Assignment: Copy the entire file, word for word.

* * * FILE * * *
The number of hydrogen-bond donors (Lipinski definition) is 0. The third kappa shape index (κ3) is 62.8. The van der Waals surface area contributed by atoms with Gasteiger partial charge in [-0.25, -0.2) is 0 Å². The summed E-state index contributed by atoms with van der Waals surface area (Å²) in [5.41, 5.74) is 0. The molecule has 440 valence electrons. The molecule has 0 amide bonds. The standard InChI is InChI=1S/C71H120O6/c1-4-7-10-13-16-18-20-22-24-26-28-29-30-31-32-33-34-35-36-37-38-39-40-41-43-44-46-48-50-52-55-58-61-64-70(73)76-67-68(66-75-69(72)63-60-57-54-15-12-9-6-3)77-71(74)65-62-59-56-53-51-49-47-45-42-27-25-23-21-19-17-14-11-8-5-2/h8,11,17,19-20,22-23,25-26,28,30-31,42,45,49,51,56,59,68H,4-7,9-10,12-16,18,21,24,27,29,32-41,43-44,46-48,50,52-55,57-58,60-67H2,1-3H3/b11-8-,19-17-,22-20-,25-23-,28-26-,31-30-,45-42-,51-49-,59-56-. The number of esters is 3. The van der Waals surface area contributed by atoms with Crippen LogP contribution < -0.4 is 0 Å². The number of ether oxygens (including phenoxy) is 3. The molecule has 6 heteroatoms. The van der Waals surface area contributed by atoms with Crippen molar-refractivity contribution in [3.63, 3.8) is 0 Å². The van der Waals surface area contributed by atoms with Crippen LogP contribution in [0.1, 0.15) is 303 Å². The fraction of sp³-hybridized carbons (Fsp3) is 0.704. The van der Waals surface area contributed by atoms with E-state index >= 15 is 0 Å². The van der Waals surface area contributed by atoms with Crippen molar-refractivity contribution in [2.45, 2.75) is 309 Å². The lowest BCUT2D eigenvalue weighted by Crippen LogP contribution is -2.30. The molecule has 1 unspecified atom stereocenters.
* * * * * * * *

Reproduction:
The number of hydrogen-bond donors (Lipinski definition) is 0. The third kappa shape index (κ3) is 62.8. The van der Waals surface area contributed by atoms with Gasteiger partial charge in [-0.25, -0.2) is 0 Å². The summed E-state index contributed by atoms with van der Waals surface area (Å²) in [5.41, 5.74) is 0. The molecule has 440 valence electrons. The molecule has 0 amide bonds. The standard InChI is InChI=1S/C71H120O6/c1-4-7-10-13-16-18-20-22-24-26-28-29-30-31-32-33-34-35-36-37-38-39-40-41-43-44-46-48-50-52-55-58-61-64-70(73)76-67-68(66-75-69(72)63-60-57-54-15-12-9-6-3)77-71(74)65-62-59-56-53-51-49-47-45-42-27-25-23-21-19-17-14-11-8-5-2/h8,11,17,19-20,22-23,25-26,28,30-31,42,45,49,51,56,59,68H,4-7,9-10,12-16,18,21,24,27,29,32-41,43-44,46-48,50,52-55,57-58,60-67H2,1-3H3/b11-8-,19-17-,22-20-,25-23-,28-26-,31-30-,45-42-,51-49-,59-56-. The number of esters is 3. The van der Waals surface area contributed by atoms with Crippen LogP contribution < -0.4 is 0 Å². The number of ether oxygens (including phenoxy) is 3. The molecule has 6 heteroatoms. The van der Waals surface area contributed by atoms with Crippen molar-refractivity contribution in [3.63, 3.8) is 0 Å². The van der Waals surface area contributed by atoms with Crippen LogP contribution in [0.1, 0.15) is 303 Å². The fraction of sp³-hybridized carbons (Fsp3) is 0.704. The van der Waals surface area contributed by atoms with E-state index >= 15 is 0 Å². The van der Waals surface area contributed by atoms with Crippen molar-refractivity contribution in [2.45, 2.75) is 309 Å². The lowest BCUT2D eigenvalue weighted by Crippen LogP contribution is -2.30. The molecule has 1 unspecified atom stereocenters.